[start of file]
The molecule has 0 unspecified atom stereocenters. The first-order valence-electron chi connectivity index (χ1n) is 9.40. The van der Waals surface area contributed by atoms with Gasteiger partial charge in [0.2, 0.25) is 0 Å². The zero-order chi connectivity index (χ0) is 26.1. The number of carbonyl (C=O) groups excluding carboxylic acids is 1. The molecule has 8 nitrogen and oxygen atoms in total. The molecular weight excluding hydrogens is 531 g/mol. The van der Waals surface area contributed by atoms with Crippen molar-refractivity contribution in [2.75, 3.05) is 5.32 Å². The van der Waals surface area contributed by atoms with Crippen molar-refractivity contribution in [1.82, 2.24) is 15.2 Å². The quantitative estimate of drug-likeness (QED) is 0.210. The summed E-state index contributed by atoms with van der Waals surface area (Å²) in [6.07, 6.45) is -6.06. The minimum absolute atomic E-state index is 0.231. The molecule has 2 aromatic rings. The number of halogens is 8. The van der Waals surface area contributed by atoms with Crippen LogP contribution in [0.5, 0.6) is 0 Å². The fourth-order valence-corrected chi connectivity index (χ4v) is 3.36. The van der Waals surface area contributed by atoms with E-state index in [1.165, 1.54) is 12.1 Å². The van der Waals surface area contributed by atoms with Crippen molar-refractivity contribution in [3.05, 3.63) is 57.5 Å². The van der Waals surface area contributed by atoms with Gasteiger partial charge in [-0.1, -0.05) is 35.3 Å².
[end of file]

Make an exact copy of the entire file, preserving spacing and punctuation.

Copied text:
The molecule has 0 unspecified atom stereocenters. The first-order valence-electron chi connectivity index (χ1n) is 9.40. The van der Waals surface area contributed by atoms with Gasteiger partial charge in [0.2, 0.25) is 0 Å². The zero-order chi connectivity index (χ0) is 26.1. The number of carbonyl (C=O) groups excluding carboxylic acids is 1. The molecule has 8 nitrogen and oxygen atoms in total. The molecular weight excluding hydrogens is 531 g/mol. The van der Waals surface area contributed by atoms with Crippen molar-refractivity contribution in [2.75, 3.05) is 5.32 Å². The van der Waals surface area contributed by atoms with Crippen molar-refractivity contribution in [1.82, 2.24) is 15.2 Å². The quantitative estimate of drug-likeness (QED) is 0.210. The summed E-state index contributed by atoms with van der Waals surface area (Å²) in [6.07, 6.45) is -6.06. The minimum absolute atomic E-state index is 0.231. The molecule has 2 aromatic rings. The number of halogens is 8. The van der Waals surface area contributed by atoms with Crippen LogP contribution in [0.5, 0.6) is 0 Å². The fourth-order valence-corrected chi connectivity index (χ4v) is 3.36. The van der Waals surface area contributed by atoms with E-state index in [1.165, 1.54) is 12.1 Å². The van der Waals surface area contributed by atoms with Crippen molar-refractivity contribution in [3.05, 3.63) is 57.5 Å². The van der Waals surface area contributed by atoms with Gasteiger partial charge in [-0.1, -0.05) is 35.3 Å².